Residents fuming over neighbouring council’s Milton Keynes border housing proposals

The border between Milton Keynes and Aylesbury Vale is the latest housing battleground
The border between Milton Keynes and Aylesbury Vale is the latest housing battleground

Angry Milton Keynes residents are fuming over a neighbouring council’s proposal to build more than 1,000 new homes and a new road in their part of the world.

Residents fuming over neighbouring council’s border housing proposals

Angry Milton Keynes residents are fuming over a neighbouring council’s proposal to build more than 1,000 new homes and a new road in their part of the world.

Feelings in the Kingsmead and Oxley Park areas of the city are running so high that scores of residents turned up at a Milton Keynes Council meeting to demand local political leaders’ support in their fight against the proposals.

“We knew nothing about these proposals,” said Nick Cadman, a Saltwood Avenue resident who was one of six people to put questions at Wednesday’s Full Council. “Would you join us in opposing them?

“They are proposing an extension of the H6 across our green spaces, which is intolerable and would have much wider implications across the whole of Milton Keynes.”

Former MK Conservative leader Edith Bald joined residents in asking questions. She said: “This isn’t something that has come out of the blue. There have been discussions between Aylesbury Vale and Milton Keynes for months. Have you decided to keep us in the dark?

“I heard nothing about this until there was a Facebook post last week.”

Responding, MK Council’s cabinet member for transport and planning, Cllr Martin Gowans (Lab, Bletchley East), said residents should be putting their questions to Aylesbury Vale District Council.

He said that it is to do with that council’s development of its local plan, which is currently going through a process of modification. He said that there have been talks between Milton Keynes and AVDC but they haven’t reached any conclusions.

“There has not been any planning application or pre-application discussions,” he added.

He said he would expect AVDC to start consulting on its local plan in October and November and it is important that everybody has a chance to discuss the issues.

Cllr Gowans was repeatedly asked whether he would join the residents in opposing the draft proposals. He declined to do that, saying that any comments would have to made on the evidence of any firm plans.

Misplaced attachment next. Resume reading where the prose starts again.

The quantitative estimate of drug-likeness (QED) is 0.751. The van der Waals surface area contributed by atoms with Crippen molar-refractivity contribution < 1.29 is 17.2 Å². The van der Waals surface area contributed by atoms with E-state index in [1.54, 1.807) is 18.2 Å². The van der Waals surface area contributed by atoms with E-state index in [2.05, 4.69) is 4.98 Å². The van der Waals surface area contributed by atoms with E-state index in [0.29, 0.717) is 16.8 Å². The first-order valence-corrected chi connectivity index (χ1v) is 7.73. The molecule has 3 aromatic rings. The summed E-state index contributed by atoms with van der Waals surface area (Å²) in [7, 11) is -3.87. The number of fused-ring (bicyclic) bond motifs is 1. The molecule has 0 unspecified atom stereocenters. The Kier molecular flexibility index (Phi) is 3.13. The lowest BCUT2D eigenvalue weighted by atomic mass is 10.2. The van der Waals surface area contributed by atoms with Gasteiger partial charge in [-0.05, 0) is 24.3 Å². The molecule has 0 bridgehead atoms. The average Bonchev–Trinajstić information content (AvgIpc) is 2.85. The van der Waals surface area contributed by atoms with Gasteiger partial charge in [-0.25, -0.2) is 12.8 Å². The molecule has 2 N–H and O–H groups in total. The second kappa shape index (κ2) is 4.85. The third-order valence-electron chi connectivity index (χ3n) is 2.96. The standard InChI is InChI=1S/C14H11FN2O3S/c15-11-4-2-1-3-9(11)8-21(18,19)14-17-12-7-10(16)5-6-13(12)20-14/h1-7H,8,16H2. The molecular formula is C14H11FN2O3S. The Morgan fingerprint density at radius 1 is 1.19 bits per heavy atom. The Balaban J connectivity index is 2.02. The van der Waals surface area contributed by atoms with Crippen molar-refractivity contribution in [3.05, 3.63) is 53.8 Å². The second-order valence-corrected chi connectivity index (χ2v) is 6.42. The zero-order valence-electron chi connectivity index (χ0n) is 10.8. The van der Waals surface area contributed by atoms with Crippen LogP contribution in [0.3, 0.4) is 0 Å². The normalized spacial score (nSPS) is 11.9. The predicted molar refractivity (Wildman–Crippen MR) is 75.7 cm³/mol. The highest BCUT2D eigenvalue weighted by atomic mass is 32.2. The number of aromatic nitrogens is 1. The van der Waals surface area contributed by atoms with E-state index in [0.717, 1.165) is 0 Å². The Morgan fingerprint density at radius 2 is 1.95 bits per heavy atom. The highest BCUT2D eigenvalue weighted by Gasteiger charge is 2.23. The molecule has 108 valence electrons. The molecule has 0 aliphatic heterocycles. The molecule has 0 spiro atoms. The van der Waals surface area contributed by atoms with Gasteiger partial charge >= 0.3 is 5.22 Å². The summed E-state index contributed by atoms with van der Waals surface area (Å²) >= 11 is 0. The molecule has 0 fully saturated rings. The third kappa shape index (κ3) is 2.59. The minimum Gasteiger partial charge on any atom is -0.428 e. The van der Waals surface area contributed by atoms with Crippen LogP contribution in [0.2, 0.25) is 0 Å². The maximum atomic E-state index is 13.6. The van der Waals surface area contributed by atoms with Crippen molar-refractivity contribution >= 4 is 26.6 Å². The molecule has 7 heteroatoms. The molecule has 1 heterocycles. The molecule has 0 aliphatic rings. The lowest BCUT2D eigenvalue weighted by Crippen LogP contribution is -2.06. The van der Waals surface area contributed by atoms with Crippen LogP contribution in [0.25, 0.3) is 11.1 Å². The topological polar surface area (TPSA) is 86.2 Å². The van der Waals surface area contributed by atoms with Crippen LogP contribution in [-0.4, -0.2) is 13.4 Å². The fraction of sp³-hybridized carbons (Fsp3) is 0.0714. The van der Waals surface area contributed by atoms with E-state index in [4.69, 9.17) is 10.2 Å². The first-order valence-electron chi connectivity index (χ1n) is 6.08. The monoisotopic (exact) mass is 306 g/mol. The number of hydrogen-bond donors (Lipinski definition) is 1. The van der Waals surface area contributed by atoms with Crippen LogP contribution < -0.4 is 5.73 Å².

“We will then respond accordingly,” he added. “We do not have the powers to change what their local plan is.”

Aylesbury Vale District Council planners have proposed: “Taking account of the overall housing requirement for Aylesbury Vale, Salden Chase and Shenley Park has have been identified as the most appropriate strategic allocation to come forward at this stage.”

The plan adds that they should “ensure the long term retention of Newton Longville and Whaddon as separate communities with unique identities, and protect them and other neighbouring communities, (including Mursley and Far Bletchley), from direct and indirect negative impacts generated by the development.”

If approved by the Government, the local plan would allow for around 1,150 homes, a 100-bed care home/extra care facility, a new primary school, possibly a new secondary school, and a new grid road link between A421 Buckingham Road and H6 and or H7 Childs Way/Chaffron Way.”

And it adds that the site is “expected to be delivered between 2024 and 2033” to help Aylesbury Vale meet the needs for housing in its district.

Cllr Gowans said he was “on residents’ side” in their demands to be consulted: “You should not find out about it that way,” he said.

Ward Cllr James Lancaster (Cons, Tattenhoe) pressed Cllr Gowans to object to the proposals.

Cllr Gowans said: “You are right to campaign on the issues. As a council we have to make sure that it is good for Milton Keynes.

“Whatever plans come to Milton Keynes should be assessed on that basis.”